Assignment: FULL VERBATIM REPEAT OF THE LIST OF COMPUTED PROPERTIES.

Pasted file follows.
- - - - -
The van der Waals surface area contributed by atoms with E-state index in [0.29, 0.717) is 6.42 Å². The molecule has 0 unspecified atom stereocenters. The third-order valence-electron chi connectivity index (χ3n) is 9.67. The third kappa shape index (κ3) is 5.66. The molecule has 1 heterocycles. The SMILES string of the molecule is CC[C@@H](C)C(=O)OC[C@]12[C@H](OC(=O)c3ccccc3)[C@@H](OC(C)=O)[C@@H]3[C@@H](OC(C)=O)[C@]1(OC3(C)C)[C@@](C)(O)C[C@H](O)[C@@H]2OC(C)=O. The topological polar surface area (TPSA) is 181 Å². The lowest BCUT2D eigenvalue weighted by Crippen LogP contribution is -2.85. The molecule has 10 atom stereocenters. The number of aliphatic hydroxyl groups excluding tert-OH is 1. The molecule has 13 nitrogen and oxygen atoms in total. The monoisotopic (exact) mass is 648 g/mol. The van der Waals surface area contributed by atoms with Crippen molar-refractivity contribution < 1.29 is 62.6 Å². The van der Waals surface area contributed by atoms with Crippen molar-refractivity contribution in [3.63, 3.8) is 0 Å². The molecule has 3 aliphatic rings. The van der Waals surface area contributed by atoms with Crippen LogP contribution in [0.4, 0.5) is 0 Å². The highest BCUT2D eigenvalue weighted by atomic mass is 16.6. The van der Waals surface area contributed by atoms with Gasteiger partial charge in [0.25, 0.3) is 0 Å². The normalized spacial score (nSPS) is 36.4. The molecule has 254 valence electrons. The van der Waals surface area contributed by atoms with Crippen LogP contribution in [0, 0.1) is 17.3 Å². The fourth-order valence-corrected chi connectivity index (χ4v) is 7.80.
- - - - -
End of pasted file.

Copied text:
The van der Waals surface area contributed by atoms with E-state index in [0.29, 0.717) is 6.42 Å². The molecule has 0 unspecified atom stereocenters. The third-order valence-electron chi connectivity index (χ3n) is 9.67. The third kappa shape index (κ3) is 5.66. The molecule has 1 heterocycles. The SMILES string of the molecule is CC[C@@H](C)C(=O)OC[C@]12[C@H](OC(=O)c3ccccc3)[C@@H](OC(C)=O)[C@@H]3[C@@H](OC(C)=O)[C@]1(OC3(C)C)[C@@](C)(O)C[C@H](O)[C@@H]2OC(C)=O. The topological polar surface area (TPSA) is 181 Å². The lowest BCUT2D eigenvalue weighted by Crippen LogP contribution is -2.85. The molecule has 10 atom stereocenters. The number of aliphatic hydroxyl groups excluding tert-OH is 1. The molecule has 13 nitrogen and oxygen atoms in total. The monoisotopic (exact) mass is 648 g/mol. The van der Waals surface area contributed by atoms with Crippen molar-refractivity contribution < 1.29 is 62.6 Å². The van der Waals surface area contributed by atoms with Crippen molar-refractivity contribution in [3.63, 3.8) is 0 Å². The molecule has 3 aliphatic rings. The van der Waals surface area contributed by atoms with Crippen LogP contribution in [0.4, 0.5) is 0 Å². The highest BCUT2D eigenvalue weighted by atomic mass is 16.6. The van der Waals surface area contributed by atoms with Gasteiger partial charge in [0.25, 0.3) is 0 Å². The normalized spacial score (nSPS) is 36.4. The molecule has 254 valence electrons. The van der Waals surface area contributed by atoms with Crippen LogP contribution in [0, 0.1) is 17.3 Å². The fourth-order valence-corrected chi connectivity index (χ4v) is 7.80.